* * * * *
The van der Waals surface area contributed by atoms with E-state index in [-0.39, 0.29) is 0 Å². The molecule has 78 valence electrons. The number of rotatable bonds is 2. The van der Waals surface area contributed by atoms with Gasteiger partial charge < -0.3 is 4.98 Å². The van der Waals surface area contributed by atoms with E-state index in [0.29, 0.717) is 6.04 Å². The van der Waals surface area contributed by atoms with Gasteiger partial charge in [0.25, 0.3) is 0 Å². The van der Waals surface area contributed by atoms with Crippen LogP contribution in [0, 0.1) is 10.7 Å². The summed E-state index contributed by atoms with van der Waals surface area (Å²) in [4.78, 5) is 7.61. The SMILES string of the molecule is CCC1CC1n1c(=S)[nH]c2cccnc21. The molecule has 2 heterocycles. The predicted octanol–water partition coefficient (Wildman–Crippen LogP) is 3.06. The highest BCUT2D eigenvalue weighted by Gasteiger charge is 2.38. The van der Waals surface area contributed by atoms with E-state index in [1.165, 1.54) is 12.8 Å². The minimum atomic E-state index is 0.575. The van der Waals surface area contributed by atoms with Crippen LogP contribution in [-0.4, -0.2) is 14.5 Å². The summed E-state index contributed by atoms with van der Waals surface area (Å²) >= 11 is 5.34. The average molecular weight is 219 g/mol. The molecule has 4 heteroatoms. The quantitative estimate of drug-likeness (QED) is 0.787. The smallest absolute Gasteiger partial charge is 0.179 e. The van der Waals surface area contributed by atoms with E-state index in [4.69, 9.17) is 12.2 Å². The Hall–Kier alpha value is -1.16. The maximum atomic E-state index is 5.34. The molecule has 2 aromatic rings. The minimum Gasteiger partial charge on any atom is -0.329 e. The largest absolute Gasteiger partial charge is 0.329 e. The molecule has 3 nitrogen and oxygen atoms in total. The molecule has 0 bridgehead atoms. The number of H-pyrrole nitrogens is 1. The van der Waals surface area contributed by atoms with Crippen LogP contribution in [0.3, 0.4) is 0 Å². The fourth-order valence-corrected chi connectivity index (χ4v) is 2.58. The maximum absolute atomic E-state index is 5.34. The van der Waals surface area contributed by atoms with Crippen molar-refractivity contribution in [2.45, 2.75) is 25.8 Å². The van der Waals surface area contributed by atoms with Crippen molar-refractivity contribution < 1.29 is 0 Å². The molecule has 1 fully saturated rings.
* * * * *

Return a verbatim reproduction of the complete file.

The van der Waals surface area contributed by atoms with E-state index in [-0.39, 0.29) is 0 Å². The molecule has 78 valence electrons. The number of rotatable bonds is 2. The van der Waals surface area contributed by atoms with Gasteiger partial charge < -0.3 is 4.98 Å². The van der Waals surface area contributed by atoms with E-state index in [0.29, 0.717) is 6.04 Å². The van der Waals surface area contributed by atoms with Gasteiger partial charge in [0.25, 0.3) is 0 Å². The van der Waals surface area contributed by atoms with Crippen LogP contribution in [0, 0.1) is 10.7 Å². The summed E-state index contributed by atoms with van der Waals surface area (Å²) in [4.78, 5) is 7.61. The SMILES string of the molecule is CCC1CC1n1c(=S)[nH]c2cccnc21. The molecule has 2 heterocycles. The predicted octanol–water partition coefficient (Wildman–Crippen LogP) is 3.06. The highest BCUT2D eigenvalue weighted by Gasteiger charge is 2.38. The van der Waals surface area contributed by atoms with E-state index in [1.165, 1.54) is 12.8 Å². The minimum atomic E-state index is 0.575. The van der Waals surface area contributed by atoms with Crippen LogP contribution in [-0.4, -0.2) is 14.5 Å². The summed E-state index contributed by atoms with van der Waals surface area (Å²) >= 11 is 5.34. The average molecular weight is 219 g/mol. The molecule has 4 heteroatoms. The quantitative estimate of drug-likeness (QED) is 0.787. The smallest absolute Gasteiger partial charge is 0.179 e. The van der Waals surface area contributed by atoms with E-state index in [4.69, 9.17) is 12.2 Å². The Hall–Kier alpha value is -1.16. The maximum atomic E-state index is 5.34. The molecule has 2 aromatic rings. The minimum Gasteiger partial charge on any atom is -0.329 e. The largest absolute Gasteiger partial charge is 0.329 e. The molecule has 3 nitrogen and oxygen atoms in total. The molecule has 0 bridgehead atoms. The number of H-pyrrole nitrogens is 1. The van der Waals surface area contributed by atoms with Crippen LogP contribution in [0.3, 0.4) is 0 Å². The fourth-order valence-corrected chi connectivity index (χ4v) is 2.58. The maximum absolute atomic E-state index is 5.34. The van der Waals surface area contributed by atoms with Crippen molar-refractivity contribution in [2.45, 2.75) is 25.8 Å². The van der Waals surface area contributed by atoms with Crippen molar-refractivity contribution < 1.29 is 0 Å². The molecule has 1 fully saturated rings.